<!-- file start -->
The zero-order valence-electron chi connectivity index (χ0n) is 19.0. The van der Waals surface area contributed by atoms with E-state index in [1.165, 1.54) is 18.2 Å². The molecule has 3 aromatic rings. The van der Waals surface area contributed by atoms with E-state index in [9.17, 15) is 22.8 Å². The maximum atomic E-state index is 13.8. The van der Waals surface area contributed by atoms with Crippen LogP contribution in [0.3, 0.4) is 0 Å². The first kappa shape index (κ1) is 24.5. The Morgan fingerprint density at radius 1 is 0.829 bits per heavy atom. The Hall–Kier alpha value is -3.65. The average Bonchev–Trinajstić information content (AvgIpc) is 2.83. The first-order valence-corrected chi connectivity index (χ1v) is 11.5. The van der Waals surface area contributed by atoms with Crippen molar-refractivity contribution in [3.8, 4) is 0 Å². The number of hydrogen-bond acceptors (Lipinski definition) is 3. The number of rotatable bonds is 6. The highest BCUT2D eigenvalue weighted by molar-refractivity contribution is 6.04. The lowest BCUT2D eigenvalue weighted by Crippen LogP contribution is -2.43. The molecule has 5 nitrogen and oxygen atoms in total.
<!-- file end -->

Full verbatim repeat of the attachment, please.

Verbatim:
The zero-order valence-electron chi connectivity index (χ0n) is 19.0. The van der Waals surface area contributed by atoms with E-state index in [1.165, 1.54) is 18.2 Å². The molecule has 3 aromatic rings. The van der Waals surface area contributed by atoms with E-state index in [9.17, 15) is 22.8 Å². The maximum atomic E-state index is 13.8. The van der Waals surface area contributed by atoms with Crippen LogP contribution in [0.3, 0.4) is 0 Å². The first kappa shape index (κ1) is 24.5. The Morgan fingerprint density at radius 1 is 0.829 bits per heavy atom. The Hall–Kier alpha value is -3.65. The average Bonchev–Trinajstić information content (AvgIpc) is 2.83. The first-order valence-corrected chi connectivity index (χ1v) is 11.5. The van der Waals surface area contributed by atoms with Crippen molar-refractivity contribution in [3.8, 4) is 0 Å². The number of hydrogen-bond acceptors (Lipinski definition) is 3. The number of rotatable bonds is 6. The highest BCUT2D eigenvalue weighted by molar-refractivity contribution is 6.04. The lowest BCUT2D eigenvalue weighted by Crippen LogP contribution is -2.43. The molecule has 5 nitrogen and oxygen atoms in total.